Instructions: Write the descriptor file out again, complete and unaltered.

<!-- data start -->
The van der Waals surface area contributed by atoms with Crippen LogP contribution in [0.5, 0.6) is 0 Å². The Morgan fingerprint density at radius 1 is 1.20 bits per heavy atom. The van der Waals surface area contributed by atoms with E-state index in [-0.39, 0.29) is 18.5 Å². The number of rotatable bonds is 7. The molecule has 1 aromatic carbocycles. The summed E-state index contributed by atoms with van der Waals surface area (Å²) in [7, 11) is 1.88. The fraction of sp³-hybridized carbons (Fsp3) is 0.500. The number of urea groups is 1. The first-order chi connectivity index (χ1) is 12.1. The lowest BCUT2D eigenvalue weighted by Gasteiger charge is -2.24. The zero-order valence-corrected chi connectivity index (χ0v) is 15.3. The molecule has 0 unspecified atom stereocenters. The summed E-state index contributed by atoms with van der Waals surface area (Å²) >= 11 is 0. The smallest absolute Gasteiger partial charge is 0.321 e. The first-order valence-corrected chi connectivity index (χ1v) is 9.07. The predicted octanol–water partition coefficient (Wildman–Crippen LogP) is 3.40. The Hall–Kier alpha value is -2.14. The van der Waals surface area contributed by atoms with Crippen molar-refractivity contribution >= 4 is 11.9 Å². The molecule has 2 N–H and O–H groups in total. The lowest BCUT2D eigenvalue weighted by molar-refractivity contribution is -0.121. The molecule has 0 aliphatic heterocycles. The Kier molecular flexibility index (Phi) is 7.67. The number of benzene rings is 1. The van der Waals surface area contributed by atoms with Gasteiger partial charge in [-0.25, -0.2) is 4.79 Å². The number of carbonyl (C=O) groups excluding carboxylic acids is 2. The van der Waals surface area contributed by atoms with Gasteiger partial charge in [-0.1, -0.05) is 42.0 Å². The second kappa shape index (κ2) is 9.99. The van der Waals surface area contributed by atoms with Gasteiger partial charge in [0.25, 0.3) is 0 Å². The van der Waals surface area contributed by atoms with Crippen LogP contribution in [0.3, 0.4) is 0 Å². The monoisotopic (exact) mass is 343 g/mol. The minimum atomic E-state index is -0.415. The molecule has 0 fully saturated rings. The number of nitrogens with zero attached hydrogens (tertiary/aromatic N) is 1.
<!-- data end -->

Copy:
The van der Waals surface area contributed by atoms with Crippen LogP contribution in [0.5, 0.6) is 0 Å². The Morgan fingerprint density at radius 1 is 1.20 bits per heavy atom. The van der Waals surface area contributed by atoms with E-state index in [-0.39, 0.29) is 18.5 Å². The number of rotatable bonds is 7. The molecule has 1 aromatic carbocycles. The summed E-state index contributed by atoms with van der Waals surface area (Å²) in [7, 11) is 1.88. The fraction of sp³-hybridized carbons (Fsp3) is 0.500. The number of urea groups is 1. The first-order chi connectivity index (χ1) is 12.1. The lowest BCUT2D eigenvalue weighted by Gasteiger charge is -2.24. The zero-order valence-corrected chi connectivity index (χ0v) is 15.3. The molecule has 0 unspecified atom stereocenters. The summed E-state index contributed by atoms with van der Waals surface area (Å²) >= 11 is 0. The smallest absolute Gasteiger partial charge is 0.321 e. The first-order valence-corrected chi connectivity index (χ1v) is 9.07. The predicted octanol–water partition coefficient (Wildman–Crippen LogP) is 3.40. The Hall–Kier alpha value is -2.14. The van der Waals surface area contributed by atoms with Crippen molar-refractivity contribution >= 4 is 11.9 Å². The molecule has 2 N–H and O–H groups in total. The lowest BCUT2D eigenvalue weighted by molar-refractivity contribution is -0.121. The molecule has 0 aliphatic heterocycles. The Kier molecular flexibility index (Phi) is 7.67. The number of benzene rings is 1. The van der Waals surface area contributed by atoms with Gasteiger partial charge in [-0.25, -0.2) is 4.79 Å². The number of carbonyl (C=O) groups excluding carboxylic acids is 2. The van der Waals surface area contributed by atoms with Gasteiger partial charge in [-0.1, -0.05) is 42.0 Å². The second kappa shape index (κ2) is 9.99. The van der Waals surface area contributed by atoms with Gasteiger partial charge in [0.25, 0.3) is 0 Å². The van der Waals surface area contributed by atoms with Crippen LogP contribution in [0.3, 0.4) is 0 Å². The monoisotopic (exact) mass is 343 g/mol. The minimum atomic E-state index is -0.415. The molecule has 0 fully saturated rings. The number of nitrogens with zero attached hydrogens (tertiary/aromatic N) is 1.